To illustrate how to build ANN with R, I created a simple example. The dataset is made of two input variables x1 and x2, and one output variable y with three levels. The dataset is generated by the following syntax.

To simulate a multinomial outcome variable, we created two logit functions, namely logit1 and logit2 (4). The three-level output contains one reference level, and the remaining two is compared to the reference level. Then the probability of each level can be computed from input features. Here quadratic terms of input variable are applied. For each observation, the level with the largest probability is assigned value one and the remaining two levels are coded by zero. The last line combines these variables into a data frame.

To take a look at the dataset, I employ the qplot() function. If you have not installed ggplot2 package, install it before running the library() function (5).

*Figure 1* plots x1 against x2, which constitutes a two-dimension feature space. It appears that the three classifications are not linearly separable, which is as expected because I constructed output classifications with quadratic terms. In particular, class 3 is embedded between class 1 and 2.

**Figure 1**Distribution of observations in the two-dimension feature space. Classifications are denoted with dot colors. The three classifications are not linearly separable, which is as expected because output classifications are constructed with quadratic terms.

## ANN training and visualization

ANN training can be easily done using the nnet() function. The original cohort is split into training and test sets. Because the observations in data are randomly arranged, the first 700 cases are used as training set and the remaining 300 are used as test set.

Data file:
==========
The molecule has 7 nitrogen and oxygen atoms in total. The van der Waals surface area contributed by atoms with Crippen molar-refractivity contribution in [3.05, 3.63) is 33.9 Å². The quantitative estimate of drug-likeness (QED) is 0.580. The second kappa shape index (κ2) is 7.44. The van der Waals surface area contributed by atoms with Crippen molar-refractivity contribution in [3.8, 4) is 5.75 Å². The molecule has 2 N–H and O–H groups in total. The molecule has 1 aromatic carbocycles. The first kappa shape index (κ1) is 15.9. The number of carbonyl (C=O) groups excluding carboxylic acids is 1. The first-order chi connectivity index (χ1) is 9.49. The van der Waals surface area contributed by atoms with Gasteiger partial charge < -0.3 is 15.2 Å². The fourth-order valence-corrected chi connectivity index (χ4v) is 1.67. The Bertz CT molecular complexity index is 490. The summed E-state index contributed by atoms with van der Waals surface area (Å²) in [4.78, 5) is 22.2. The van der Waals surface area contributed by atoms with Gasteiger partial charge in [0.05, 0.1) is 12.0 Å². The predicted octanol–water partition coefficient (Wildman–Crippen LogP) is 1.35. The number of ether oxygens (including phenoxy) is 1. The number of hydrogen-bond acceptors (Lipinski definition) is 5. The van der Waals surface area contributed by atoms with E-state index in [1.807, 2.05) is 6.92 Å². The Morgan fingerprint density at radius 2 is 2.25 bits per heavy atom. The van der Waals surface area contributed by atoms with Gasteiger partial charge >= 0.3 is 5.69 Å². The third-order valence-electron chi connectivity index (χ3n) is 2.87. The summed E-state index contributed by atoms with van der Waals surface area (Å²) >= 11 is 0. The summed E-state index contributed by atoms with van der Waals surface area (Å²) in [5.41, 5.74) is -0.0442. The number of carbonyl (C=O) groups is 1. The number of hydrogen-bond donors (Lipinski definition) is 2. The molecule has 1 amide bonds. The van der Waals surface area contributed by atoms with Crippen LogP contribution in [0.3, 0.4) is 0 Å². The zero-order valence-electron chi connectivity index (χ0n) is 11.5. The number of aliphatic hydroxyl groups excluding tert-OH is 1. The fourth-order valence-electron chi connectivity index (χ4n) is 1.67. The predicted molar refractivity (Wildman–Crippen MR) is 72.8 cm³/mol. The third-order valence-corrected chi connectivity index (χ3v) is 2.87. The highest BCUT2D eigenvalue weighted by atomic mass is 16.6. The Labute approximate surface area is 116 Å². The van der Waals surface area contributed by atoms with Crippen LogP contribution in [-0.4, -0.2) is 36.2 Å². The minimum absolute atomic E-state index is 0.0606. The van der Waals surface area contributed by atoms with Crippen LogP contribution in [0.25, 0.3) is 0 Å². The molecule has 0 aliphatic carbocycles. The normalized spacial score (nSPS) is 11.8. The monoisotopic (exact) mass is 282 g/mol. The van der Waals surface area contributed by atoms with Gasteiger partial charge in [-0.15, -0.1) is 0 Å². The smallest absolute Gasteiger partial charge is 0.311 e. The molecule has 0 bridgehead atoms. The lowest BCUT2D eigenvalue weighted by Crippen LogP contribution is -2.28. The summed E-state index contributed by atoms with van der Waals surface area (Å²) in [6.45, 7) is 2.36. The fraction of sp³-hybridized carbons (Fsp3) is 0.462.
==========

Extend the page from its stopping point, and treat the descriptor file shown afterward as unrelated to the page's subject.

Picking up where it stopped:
Up to now, the data are well prepared for ANN training. In most situations, the feature variables should be scaled before being passed to the nnet() function. However, this step is not necessary because our feature variables are created in the same scale.

The above code created an object of class “nnet” and stored with the name of *annmod*. The first argument of nnet() function is a data frame of feature variables and the second argument is a vector of response variable. The size argument defines the number of units in the hidden layer.

The visualization function of ANN is not included in the *nnet* package. Fortunately, there is a function plot.nnet() that is very powerful in plotting the neural network. It also allows for customization of the graph with varieties of options. To install the package into your workspace, you need to install the *devtools* package. It contains package development tools for R.

The plot.nnet() function runs in the following way.